Wednesday, August 28, 2013

The 30-Day Diet Challenge

On my Mayo's Mind blog I've just completed my 30-day diet challenge, which attempts to help you figure out which foods are hurting your body and causing health problems and which are not. Ultimately, you will be able to create your own personalized food sensitivity list.

Why should you care about food sensitivities? Not all food sensitivity reactions are obvious, such as coughing, hives, or a swollen throat. Some people may have one or more of the following symptoms when problematic foods are eaten:
  • Abdominal pain
  • Allergies
  • Asthma
  • Constipation
  • Emotional instability
  • Excess body fat
  • Fatigue
  • Headaches
  • Heart burn
  • High blood pressure
  • High blood sugar
  • Indigestion
  • Irritability
  • Mental depression
  • Mental fog
  • Migraines
  • Muscle weakness
  • Overweight
  • Stomach Ulcers
  • Underweight
  • Weakened immune system

Often, people suffering from these symptoms will not associate them with food sensitivities. Instead, because they cannot find the true cause of their symptoms, they may just suffer in silence, using supplements or drugs to get some temporary relief. This prompted me to put together this 30-Day Diet Challenge.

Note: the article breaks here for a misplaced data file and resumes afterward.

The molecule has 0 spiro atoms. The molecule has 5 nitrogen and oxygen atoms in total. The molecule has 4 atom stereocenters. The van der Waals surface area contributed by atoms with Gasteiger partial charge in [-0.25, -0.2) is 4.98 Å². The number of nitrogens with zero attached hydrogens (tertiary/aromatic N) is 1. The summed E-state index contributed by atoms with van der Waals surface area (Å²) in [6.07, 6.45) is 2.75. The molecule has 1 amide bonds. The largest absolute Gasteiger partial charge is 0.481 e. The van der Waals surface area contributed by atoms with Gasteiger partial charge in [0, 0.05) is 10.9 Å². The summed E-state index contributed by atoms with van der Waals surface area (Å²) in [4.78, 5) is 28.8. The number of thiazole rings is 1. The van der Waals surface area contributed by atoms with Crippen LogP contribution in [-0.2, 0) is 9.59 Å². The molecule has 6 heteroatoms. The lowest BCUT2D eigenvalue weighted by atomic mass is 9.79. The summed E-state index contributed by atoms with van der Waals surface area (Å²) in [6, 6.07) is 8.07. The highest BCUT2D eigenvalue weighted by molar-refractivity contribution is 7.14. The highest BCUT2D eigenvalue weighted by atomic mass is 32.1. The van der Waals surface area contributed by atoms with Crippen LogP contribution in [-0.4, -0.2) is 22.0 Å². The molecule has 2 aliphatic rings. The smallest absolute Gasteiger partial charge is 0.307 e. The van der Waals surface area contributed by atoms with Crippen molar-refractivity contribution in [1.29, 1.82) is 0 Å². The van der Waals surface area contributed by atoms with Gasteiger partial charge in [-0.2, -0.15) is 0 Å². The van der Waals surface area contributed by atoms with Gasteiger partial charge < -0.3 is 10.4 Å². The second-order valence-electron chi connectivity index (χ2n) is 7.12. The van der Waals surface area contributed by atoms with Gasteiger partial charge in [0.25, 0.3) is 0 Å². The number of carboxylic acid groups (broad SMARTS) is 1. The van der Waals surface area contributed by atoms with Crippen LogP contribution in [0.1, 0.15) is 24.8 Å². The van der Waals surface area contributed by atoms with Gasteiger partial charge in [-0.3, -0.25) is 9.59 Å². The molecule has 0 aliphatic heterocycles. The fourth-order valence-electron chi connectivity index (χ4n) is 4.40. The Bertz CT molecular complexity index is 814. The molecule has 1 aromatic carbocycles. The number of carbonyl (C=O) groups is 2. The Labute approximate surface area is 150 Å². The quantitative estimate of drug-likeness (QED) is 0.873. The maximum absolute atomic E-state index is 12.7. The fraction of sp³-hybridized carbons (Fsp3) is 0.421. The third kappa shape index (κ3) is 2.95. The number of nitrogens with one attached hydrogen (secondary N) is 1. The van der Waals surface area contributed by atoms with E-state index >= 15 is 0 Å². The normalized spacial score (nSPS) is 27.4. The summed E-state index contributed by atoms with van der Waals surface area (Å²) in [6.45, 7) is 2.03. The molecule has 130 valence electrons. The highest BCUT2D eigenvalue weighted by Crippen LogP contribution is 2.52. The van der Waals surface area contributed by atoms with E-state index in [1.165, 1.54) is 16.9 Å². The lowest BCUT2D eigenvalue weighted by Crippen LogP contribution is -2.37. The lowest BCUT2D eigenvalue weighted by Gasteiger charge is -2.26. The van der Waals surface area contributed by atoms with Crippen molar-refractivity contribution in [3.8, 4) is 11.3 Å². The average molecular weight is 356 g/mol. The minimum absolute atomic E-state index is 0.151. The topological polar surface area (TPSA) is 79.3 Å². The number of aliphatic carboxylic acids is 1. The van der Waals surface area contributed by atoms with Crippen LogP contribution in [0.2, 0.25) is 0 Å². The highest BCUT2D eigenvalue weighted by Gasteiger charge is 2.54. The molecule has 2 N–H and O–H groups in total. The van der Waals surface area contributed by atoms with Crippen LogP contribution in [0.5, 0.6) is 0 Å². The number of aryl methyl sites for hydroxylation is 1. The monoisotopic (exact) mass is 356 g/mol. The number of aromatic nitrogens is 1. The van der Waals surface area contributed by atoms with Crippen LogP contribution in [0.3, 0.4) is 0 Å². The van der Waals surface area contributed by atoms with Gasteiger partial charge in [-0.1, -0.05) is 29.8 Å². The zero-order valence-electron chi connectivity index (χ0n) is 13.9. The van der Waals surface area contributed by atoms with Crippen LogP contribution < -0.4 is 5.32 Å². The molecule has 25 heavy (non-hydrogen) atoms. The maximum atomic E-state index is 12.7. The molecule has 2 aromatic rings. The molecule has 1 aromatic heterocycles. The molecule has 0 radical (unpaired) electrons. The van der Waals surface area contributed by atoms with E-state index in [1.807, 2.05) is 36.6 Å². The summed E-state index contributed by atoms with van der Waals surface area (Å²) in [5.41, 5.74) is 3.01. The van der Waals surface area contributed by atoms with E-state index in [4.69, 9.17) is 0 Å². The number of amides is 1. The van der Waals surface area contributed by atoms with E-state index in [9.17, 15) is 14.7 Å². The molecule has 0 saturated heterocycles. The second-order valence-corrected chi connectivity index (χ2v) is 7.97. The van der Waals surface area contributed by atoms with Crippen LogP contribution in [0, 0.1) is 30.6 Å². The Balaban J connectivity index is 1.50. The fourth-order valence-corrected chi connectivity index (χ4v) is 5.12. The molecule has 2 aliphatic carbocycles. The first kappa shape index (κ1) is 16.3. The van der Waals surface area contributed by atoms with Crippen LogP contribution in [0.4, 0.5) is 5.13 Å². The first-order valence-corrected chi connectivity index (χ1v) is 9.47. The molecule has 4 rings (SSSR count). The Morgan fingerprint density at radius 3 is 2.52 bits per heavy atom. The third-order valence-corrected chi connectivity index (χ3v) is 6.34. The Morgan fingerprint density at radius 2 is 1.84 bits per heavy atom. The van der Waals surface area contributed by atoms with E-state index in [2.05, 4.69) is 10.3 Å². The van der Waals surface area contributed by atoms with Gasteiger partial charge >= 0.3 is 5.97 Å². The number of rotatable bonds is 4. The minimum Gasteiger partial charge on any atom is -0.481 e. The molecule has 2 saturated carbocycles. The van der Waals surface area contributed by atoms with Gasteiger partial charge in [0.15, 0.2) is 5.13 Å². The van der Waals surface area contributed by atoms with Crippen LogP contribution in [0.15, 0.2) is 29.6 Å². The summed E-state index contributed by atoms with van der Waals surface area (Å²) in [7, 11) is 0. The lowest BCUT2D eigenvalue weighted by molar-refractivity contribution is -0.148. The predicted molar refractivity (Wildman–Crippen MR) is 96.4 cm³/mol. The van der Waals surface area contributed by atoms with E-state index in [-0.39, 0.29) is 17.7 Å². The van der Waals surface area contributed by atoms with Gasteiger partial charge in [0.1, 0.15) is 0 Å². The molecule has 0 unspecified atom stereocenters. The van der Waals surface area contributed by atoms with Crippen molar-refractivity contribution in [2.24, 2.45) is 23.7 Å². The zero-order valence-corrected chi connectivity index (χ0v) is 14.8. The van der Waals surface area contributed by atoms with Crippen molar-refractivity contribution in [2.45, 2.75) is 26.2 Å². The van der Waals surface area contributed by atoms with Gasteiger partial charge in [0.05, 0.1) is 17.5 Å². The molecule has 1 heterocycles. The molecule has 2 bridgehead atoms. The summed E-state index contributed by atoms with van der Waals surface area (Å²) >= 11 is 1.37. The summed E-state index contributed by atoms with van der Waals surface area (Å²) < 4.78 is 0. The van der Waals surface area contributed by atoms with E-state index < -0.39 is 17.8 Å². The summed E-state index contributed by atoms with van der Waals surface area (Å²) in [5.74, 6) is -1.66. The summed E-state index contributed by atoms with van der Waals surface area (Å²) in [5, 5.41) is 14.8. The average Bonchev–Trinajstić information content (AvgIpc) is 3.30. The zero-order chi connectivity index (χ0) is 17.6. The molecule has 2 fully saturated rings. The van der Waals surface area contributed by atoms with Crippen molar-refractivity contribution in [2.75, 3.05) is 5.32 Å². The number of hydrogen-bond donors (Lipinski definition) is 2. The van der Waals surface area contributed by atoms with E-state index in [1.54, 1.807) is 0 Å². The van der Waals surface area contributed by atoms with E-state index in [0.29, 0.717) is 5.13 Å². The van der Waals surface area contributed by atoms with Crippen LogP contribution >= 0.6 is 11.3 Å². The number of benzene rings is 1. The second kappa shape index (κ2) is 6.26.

When it comes to your PT test, diet sensitivities can prevent you from performing as you expect. It can also cause inches to be added to your waist due to chronic stress and bloating. Accordingly, cleaning up your diet can have a HUGE impact on your PT score.

To read more about the 30-day diet challenge go to my Mayo's Mind blog. Then you can take the diet challenge to see how your PT scores improve!

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Tuesday, August 20, 2013

Should We See Obesity as a Disease?

Recently, the American Medical Association (AMA) recognized that obesity is a disease. This decision was actually the exact opposite of the recommendations made by the AMA's own investigating committee. What was the AMA's reasoning? To try and stop the growing epidemic of obesity by changing the way doctors and insurance companies view those with a Body Mass Index (BMI) of more than 30.

For sure, obesity is starting to get out of hand. The World Health Organization (WHO) estimates that obesity affects over 500 million adults and 40 million children under the age 5 worldwide. This represents about 10 percent of the population. The WHO also believes that obesity is now the fifth leading cause of death (globally) and is strongly associated with degenerative diseases like heart disease, diabetes, and some cancers. (1)

The age-adjusted rate of obesity in the US (in 2008).

Like many other bloggers, I'm happy to hear that the medical community is taking obesity more seriously, but am also conflicted about the decision to see obesity as a disease.

The rest of this post as been moved to my Mayo's Mind blog.

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